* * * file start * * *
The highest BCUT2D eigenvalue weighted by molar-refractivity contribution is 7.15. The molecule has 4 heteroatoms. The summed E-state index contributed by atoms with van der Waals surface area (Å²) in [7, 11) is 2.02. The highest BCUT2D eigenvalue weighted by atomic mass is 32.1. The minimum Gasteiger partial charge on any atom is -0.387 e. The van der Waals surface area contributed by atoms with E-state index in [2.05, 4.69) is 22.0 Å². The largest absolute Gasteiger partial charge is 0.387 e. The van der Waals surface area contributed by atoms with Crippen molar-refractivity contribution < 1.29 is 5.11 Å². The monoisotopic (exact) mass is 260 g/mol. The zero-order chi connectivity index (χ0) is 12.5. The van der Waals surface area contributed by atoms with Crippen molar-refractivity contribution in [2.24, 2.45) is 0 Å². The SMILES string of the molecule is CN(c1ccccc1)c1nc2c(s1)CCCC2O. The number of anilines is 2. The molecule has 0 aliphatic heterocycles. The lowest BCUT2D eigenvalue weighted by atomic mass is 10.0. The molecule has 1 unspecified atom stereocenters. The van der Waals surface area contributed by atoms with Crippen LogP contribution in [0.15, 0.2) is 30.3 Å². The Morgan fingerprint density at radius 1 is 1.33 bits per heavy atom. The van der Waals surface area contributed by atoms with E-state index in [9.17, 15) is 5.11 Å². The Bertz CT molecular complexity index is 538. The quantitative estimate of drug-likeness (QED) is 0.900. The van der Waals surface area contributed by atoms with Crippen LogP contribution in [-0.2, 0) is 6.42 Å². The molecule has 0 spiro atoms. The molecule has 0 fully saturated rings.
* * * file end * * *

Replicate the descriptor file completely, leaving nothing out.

The highest BCUT2D eigenvalue weighted by molar-refractivity contribution is 7.15. The molecule has 4 heteroatoms. The summed E-state index contributed by atoms with van der Waals surface area (Å²) in [7, 11) is 2.02. The highest BCUT2D eigenvalue weighted by atomic mass is 32.1. The minimum Gasteiger partial charge on any atom is -0.387 e. The van der Waals surface area contributed by atoms with E-state index in [2.05, 4.69) is 22.0 Å². The largest absolute Gasteiger partial charge is 0.387 e. The van der Waals surface area contributed by atoms with Crippen molar-refractivity contribution < 1.29 is 5.11 Å². The monoisotopic (exact) mass is 260 g/mol. The zero-order chi connectivity index (χ0) is 12.5. The van der Waals surface area contributed by atoms with Crippen molar-refractivity contribution in [2.24, 2.45) is 0 Å². The SMILES string of the molecule is CN(c1ccccc1)c1nc2c(s1)CCCC2O. The number of anilines is 2. The molecule has 0 aliphatic heterocycles. The lowest BCUT2D eigenvalue weighted by atomic mass is 10.0. The molecule has 1 unspecified atom stereocenters. The van der Waals surface area contributed by atoms with Crippen LogP contribution in [0.15, 0.2) is 30.3 Å². The Morgan fingerprint density at radius 1 is 1.33 bits per heavy atom. The van der Waals surface area contributed by atoms with E-state index in [9.17, 15) is 5.11 Å². The Bertz CT molecular complexity index is 538. The quantitative estimate of drug-likeness (QED) is 0.900. The van der Waals surface area contributed by atoms with Crippen LogP contribution in [-0.2, 0) is 6.42 Å². The molecule has 0 spiro atoms. The molecule has 0 fully saturated rings.